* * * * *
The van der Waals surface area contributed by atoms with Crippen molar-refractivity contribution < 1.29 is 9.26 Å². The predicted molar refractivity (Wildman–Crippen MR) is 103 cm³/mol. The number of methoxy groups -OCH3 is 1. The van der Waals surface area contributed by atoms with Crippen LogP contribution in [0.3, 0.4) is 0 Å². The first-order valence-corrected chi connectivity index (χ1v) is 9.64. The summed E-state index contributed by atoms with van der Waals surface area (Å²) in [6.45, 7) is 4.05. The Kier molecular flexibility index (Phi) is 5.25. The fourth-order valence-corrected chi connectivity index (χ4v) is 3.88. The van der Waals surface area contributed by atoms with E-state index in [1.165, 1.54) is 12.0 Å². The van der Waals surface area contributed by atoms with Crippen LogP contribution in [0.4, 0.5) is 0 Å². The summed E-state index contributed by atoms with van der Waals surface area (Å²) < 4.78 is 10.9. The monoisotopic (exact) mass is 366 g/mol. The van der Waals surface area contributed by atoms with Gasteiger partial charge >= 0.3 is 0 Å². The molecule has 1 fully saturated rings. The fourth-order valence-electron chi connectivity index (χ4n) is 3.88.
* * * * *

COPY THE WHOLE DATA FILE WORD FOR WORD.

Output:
The van der Waals surface area contributed by atoms with Crippen molar-refractivity contribution < 1.29 is 9.26 Å². The predicted molar refractivity (Wildman–Crippen MR) is 103 cm³/mol. The number of methoxy groups -OCH3 is 1. The van der Waals surface area contributed by atoms with Crippen LogP contribution in [0.3, 0.4) is 0 Å². The first-order valence-corrected chi connectivity index (χ1v) is 9.64. The summed E-state index contributed by atoms with van der Waals surface area (Å²) in [6.45, 7) is 4.05. The Kier molecular flexibility index (Phi) is 5.25. The fourth-order valence-corrected chi connectivity index (χ4v) is 3.88. The van der Waals surface area contributed by atoms with E-state index in [1.165, 1.54) is 12.0 Å². The van der Waals surface area contributed by atoms with Crippen LogP contribution in [0.4, 0.5) is 0 Å². The summed E-state index contributed by atoms with van der Waals surface area (Å²) < 4.78 is 10.9. The monoisotopic (exact) mass is 366 g/mol. The van der Waals surface area contributed by atoms with Gasteiger partial charge >= 0.3 is 0 Å². The molecule has 1 fully saturated rings. The fourth-order valence-electron chi connectivity index (χ4n) is 3.88.